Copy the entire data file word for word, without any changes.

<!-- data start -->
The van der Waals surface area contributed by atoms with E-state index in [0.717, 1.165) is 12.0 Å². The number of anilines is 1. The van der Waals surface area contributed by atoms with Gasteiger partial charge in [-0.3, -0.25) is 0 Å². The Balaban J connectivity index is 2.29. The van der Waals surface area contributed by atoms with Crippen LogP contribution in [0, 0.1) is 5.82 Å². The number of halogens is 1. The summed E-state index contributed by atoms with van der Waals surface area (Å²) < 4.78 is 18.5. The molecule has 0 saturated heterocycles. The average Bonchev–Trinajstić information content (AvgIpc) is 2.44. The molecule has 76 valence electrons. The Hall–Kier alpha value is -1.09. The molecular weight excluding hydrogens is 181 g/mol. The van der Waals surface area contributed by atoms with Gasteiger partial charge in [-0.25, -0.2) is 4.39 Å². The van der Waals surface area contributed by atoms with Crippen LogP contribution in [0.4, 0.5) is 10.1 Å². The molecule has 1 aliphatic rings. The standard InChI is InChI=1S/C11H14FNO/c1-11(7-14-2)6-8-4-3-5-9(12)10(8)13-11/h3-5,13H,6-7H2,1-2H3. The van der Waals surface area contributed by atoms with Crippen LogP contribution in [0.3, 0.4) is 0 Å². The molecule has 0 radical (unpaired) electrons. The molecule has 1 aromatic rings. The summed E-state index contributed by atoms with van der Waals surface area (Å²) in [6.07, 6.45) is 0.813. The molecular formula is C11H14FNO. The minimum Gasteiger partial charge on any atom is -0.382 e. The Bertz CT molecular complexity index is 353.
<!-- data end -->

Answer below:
The van der Waals surface area contributed by atoms with E-state index in [0.717, 1.165) is 12.0 Å². The number of anilines is 1. The van der Waals surface area contributed by atoms with Gasteiger partial charge in [-0.3, -0.25) is 0 Å². The Balaban J connectivity index is 2.29. The van der Waals surface area contributed by atoms with Crippen LogP contribution in [0, 0.1) is 5.82 Å². The number of halogens is 1. The summed E-state index contributed by atoms with van der Waals surface area (Å²) < 4.78 is 18.5. The molecule has 0 saturated heterocycles. The average Bonchev–Trinajstić information content (AvgIpc) is 2.44. The molecule has 76 valence electrons. The Hall–Kier alpha value is -1.09. The molecular weight excluding hydrogens is 181 g/mol. The van der Waals surface area contributed by atoms with Gasteiger partial charge in [-0.25, -0.2) is 4.39 Å². The van der Waals surface area contributed by atoms with Crippen LogP contribution in [0.4, 0.5) is 10.1 Å². The molecule has 1 aliphatic rings. The standard InChI is InChI=1S/C11H14FNO/c1-11(7-14-2)6-8-4-3-5-9(12)10(8)13-11/h3-5,13H,6-7H2,1-2H3. The van der Waals surface area contributed by atoms with Crippen LogP contribution in [0.3, 0.4) is 0 Å². The molecule has 0 radical (unpaired) electrons. The molecule has 1 aromatic rings. The summed E-state index contributed by atoms with van der Waals surface area (Å²) in [6.07, 6.45) is 0.813. The molecular formula is C11H14FNO. The minimum Gasteiger partial charge on any atom is -0.382 e. The Bertz CT molecular complexity index is 353.